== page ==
Case Study 3 : Media Officer
Name Helen Monks
So, what do you actually do?
I work with print, radio and online national and regional journalists to gain coverage for Shelter's core campaigning priorities and fundraising activities, and communicate our position on a broad variety of issues related to bad housing and homelessness.
What does your typical day involve?
A typical day's activities are usually divided between dealing with incoming queries, proactive media work (where we create and sell-in a story) and working with colleagues internally to plan media campaigns.
I deal with a lot of inquiries from journalists and work closely with other departments in Shelter, such as our research and statistics team, to provide them with facts and comment. We also arrange interviews with our key spokespeople and brief them before they speak to the media.
Most days involve working closely with colleagues from other departments to plan and shape upcoming campaigns and activities. I also spend time writing, clearing and issuing press releases or statements, and writing articles.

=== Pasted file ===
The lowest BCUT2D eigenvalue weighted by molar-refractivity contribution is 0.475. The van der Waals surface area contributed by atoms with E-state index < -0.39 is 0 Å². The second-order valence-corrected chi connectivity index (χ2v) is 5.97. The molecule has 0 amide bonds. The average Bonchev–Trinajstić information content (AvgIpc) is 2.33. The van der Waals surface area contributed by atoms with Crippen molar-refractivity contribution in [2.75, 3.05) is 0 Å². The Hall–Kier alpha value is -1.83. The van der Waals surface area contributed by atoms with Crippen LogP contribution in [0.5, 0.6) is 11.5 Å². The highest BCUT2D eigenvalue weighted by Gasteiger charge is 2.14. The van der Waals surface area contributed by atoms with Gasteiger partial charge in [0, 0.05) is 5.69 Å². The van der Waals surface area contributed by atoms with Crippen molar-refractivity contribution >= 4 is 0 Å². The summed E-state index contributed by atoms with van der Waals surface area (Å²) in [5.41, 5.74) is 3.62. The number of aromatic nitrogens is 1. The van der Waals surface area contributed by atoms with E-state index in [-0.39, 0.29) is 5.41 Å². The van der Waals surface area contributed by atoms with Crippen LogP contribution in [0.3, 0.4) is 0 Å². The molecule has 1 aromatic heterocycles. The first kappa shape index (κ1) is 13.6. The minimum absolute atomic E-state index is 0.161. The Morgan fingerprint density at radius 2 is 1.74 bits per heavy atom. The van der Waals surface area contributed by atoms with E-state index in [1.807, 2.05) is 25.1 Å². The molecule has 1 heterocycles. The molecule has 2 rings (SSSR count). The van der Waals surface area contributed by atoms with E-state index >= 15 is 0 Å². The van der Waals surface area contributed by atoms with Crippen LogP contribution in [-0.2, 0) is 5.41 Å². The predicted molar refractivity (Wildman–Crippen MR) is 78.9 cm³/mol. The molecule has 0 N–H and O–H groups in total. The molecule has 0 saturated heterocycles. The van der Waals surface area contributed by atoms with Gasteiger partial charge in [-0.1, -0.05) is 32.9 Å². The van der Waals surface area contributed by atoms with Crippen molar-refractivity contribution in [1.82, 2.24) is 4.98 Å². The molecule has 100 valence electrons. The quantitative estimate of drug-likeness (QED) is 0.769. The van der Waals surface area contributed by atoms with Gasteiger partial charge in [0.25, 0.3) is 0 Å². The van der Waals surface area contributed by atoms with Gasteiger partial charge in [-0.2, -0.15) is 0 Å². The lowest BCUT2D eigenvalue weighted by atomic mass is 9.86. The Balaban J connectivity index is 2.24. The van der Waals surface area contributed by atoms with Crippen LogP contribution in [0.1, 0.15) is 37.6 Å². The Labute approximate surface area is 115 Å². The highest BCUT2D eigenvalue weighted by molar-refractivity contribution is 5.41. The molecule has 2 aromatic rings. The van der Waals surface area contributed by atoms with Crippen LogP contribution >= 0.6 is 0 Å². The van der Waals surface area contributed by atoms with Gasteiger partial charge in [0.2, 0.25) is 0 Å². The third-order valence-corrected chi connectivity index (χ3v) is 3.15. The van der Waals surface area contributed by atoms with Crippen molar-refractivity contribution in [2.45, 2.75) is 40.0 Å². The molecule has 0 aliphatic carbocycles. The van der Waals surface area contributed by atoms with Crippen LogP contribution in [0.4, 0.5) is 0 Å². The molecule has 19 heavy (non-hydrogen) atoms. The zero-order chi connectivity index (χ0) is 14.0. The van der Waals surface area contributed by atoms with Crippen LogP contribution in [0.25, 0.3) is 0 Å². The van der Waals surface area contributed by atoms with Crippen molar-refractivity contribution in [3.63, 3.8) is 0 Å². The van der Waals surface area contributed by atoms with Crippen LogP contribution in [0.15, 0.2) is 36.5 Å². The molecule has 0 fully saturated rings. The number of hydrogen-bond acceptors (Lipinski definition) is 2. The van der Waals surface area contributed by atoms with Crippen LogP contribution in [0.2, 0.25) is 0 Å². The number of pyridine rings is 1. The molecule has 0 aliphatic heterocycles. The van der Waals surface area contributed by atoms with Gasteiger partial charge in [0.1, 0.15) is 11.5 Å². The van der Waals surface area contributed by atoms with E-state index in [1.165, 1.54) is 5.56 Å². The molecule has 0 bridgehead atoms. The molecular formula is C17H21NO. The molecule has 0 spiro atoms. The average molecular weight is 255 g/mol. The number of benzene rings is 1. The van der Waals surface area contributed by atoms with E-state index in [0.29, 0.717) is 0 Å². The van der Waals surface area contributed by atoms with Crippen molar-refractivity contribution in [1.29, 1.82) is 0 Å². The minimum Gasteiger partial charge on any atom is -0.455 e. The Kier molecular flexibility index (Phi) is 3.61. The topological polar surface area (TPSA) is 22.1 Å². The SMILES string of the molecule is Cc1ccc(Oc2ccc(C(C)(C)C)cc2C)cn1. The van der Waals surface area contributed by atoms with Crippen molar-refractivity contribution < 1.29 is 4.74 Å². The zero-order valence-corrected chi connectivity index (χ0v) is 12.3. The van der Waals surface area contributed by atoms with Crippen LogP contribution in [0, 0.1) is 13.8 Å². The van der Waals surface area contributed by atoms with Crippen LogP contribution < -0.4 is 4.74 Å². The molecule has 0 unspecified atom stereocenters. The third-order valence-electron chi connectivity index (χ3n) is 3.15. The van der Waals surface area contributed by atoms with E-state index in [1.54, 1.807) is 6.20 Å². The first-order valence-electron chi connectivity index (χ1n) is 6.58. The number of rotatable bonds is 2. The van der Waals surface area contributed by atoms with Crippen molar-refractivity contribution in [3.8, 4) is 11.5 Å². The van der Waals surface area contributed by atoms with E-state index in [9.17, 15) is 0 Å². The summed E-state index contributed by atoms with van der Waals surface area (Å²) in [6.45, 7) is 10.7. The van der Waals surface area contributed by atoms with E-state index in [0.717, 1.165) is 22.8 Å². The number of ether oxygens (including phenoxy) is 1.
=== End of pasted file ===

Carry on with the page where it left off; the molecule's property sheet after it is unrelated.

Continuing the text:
What's the most memorable experience you've had in this job?
In 2006, Shelter marked its 40th anniversary with a pre-Christmas drive to gain coverage for our call for more social homes for those in need.
We also launched a major new report which revealed that one in seven children in Britain are now homeless or badly housed. On the same day, Shelter unveiled the Wall of Shame, a 30-metre protest installation on London's South Bank to get public support - and the Government's attention - for our call to build more homes to tackle the housing crisis.
Needless to say, the phones barely stopped ringing and our coverage went through the roof. Everyone worked extremely hard and enjoyed the fantastic results - it was a very exciting time for all involved.
How rewarding is your job?
It is very rewarding when something you have worked on has done well you see tangible results in terms of how much coverage a story secured. Sometimes you are lucky enough to feel your efforts might have some part in changing something for the better, whether that's the public's perception of an issue, their willingness to donate money, or policymakers' readiness to focus on lifting people out of bad housing.
Any top tips for someone wanting to get into this work?
Be prepared to work for nothing, even if it's only for a few weeks. Also, if you don't already, read as many newspapers you can everyday, tune into News 24 and Radio 4 as a matter of course to begin honing your news sense.
Tel: 0845 458 4590